It's such a strange thing, too. Whereas many people go to film and television to watch people they'd like to have a beer with, the characters I listed above are the sort of people who you wouldn't want to meet in person. They're shallow, they're obnoxious, they're obsessed with outward signs of class. They're also hilarious because of it, like a mirror of the worst aspirations in the upper middle-class.

With Alan Partridge (Alan Partridge: Alpha Papa in the UK), actor and co-creator Steve Coogan revisits the character that made his career. Alan's still an insufferable wanker, but he's still endlessly watchable.

[For the next few weeks, we'll be covering the 2013 New York Film Festival, now in its 51st year. Flixist will provide you with reviews, video, news, and features on some of the best films on the festival circuit. To check out all of our coverage of NYFF51, click here.]

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NYFF Review: Le Week-End photo
NYFF Review: Le Week-End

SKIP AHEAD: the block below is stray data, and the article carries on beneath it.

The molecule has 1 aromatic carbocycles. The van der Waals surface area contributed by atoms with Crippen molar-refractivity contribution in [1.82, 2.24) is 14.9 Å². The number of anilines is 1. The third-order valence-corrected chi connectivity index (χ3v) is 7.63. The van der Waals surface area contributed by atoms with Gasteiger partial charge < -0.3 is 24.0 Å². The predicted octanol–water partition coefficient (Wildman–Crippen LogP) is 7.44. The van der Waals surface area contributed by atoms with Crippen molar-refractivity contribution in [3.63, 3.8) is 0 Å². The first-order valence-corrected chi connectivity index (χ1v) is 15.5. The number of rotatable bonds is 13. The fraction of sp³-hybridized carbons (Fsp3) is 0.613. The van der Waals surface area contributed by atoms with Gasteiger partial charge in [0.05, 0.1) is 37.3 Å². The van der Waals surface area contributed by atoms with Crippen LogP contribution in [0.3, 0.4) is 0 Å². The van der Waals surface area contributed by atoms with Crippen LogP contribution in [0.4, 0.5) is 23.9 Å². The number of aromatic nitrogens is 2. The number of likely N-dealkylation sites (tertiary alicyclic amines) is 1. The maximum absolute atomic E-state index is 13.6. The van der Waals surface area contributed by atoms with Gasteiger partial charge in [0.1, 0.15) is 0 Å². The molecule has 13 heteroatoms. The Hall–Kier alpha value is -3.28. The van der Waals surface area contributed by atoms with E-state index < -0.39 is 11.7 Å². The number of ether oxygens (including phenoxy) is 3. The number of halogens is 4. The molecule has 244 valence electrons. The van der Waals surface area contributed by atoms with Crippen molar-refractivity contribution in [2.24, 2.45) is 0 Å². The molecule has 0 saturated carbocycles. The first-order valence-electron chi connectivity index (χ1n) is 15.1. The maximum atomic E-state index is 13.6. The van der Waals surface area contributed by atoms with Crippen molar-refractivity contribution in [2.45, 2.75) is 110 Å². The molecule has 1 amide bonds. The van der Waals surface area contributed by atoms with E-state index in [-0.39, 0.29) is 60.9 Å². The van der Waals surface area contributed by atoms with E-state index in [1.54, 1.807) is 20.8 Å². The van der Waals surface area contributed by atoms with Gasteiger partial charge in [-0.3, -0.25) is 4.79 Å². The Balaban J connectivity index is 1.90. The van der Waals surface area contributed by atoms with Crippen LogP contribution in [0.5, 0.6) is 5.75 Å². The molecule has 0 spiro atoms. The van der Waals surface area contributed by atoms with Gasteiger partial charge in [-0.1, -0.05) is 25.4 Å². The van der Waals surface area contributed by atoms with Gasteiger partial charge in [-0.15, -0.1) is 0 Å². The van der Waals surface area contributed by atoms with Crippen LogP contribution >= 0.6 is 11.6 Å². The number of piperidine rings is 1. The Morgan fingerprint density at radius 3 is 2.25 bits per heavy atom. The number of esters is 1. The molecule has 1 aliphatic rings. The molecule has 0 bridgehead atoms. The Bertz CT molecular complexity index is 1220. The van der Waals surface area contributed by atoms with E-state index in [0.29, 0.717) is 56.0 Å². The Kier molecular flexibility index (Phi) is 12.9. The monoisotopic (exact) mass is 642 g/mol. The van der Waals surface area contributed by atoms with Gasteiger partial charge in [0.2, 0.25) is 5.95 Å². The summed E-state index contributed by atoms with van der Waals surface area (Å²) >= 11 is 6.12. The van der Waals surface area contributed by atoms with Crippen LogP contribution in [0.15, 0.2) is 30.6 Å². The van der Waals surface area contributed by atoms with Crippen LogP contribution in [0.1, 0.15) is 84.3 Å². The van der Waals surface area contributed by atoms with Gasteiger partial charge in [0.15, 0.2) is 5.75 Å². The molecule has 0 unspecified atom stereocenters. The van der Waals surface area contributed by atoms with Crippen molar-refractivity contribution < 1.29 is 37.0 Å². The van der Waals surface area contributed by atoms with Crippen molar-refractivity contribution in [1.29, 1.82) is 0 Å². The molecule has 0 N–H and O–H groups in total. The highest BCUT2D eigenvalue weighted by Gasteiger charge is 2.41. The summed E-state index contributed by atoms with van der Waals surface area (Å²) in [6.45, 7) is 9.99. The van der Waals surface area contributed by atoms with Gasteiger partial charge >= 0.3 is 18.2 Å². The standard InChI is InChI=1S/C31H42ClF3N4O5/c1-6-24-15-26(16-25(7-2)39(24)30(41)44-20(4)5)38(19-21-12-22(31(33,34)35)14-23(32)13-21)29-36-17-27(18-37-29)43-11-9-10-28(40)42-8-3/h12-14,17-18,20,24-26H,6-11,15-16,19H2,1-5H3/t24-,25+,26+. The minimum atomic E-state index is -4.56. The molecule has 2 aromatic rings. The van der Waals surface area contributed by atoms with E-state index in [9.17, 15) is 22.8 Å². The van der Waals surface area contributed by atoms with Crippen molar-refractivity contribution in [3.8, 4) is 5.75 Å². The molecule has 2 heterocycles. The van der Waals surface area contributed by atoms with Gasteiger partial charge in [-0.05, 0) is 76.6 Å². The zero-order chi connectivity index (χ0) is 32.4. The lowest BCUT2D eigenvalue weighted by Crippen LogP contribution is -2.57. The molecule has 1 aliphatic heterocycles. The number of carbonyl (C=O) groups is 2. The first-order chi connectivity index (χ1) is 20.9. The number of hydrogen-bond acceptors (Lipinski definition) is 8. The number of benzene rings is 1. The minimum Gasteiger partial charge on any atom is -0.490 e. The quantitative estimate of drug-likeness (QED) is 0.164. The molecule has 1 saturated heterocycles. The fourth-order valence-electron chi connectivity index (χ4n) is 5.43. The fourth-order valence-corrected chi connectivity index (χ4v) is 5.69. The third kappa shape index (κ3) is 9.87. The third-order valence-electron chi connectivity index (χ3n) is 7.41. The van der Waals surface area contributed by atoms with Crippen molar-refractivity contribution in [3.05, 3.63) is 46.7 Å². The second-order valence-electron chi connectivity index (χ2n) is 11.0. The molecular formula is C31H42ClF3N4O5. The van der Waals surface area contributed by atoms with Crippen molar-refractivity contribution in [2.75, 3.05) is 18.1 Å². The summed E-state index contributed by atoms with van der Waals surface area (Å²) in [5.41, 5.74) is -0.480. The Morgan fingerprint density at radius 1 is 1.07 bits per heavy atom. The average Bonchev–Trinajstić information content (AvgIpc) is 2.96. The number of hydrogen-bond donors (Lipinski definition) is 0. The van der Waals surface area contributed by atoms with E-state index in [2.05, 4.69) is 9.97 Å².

by Alec Kubas-Meyer

It’s impossible to not compare Le Week-End to the films in Richard Linklater’s Before Trilogy. With the setting of Before Sunset and the struggles of Before Midnight, but with a more aged cast, it almost feels like what we may be seeing in 9 years from Linklater and co., assuming another film in that series does end up happening.

But there’s one thing that Le Week-End has that no Before film ever will, and it is Le Week-End ace in the hole: Jeff “I Bought Flixist” Goldblum.

[For the next few weeks, we'll be covering the 2013 New York Film Festival, now in its 51st year. Flixist will provide you with reviews, video, news, and features on some of the best films on the festival circuit. To check out all of our coverage of NYFF51, click here.]

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Book: Very Naughty Boys (HandMade Films) photo
Book: Very Naughty Boys (HandMade Films)
by Hubert Vigilla

My knowledge of the British film industry is spotty at best. Beyond the requisite Hammer fandom, an admiration for classic Ealing comedies (e.g., Kind Hearts and Coronets), and adoration of the Free Cinema movement, I'm pretty ignorant about the history of the country's film output. To be fair, my knowledge of the American film history isn't all that great either; if asked to write an essay about it, it would be comprised of bullet points.

That's one reason I was so interested in reading Very Naughty Boys: The Amazing True Story of HandMade Films by Robert Sellers, now available from Titan Books. The other reason is because HandMade is responsible for some great films: Monty Python's The Life of Brian, Time Bandits, Withnail and I.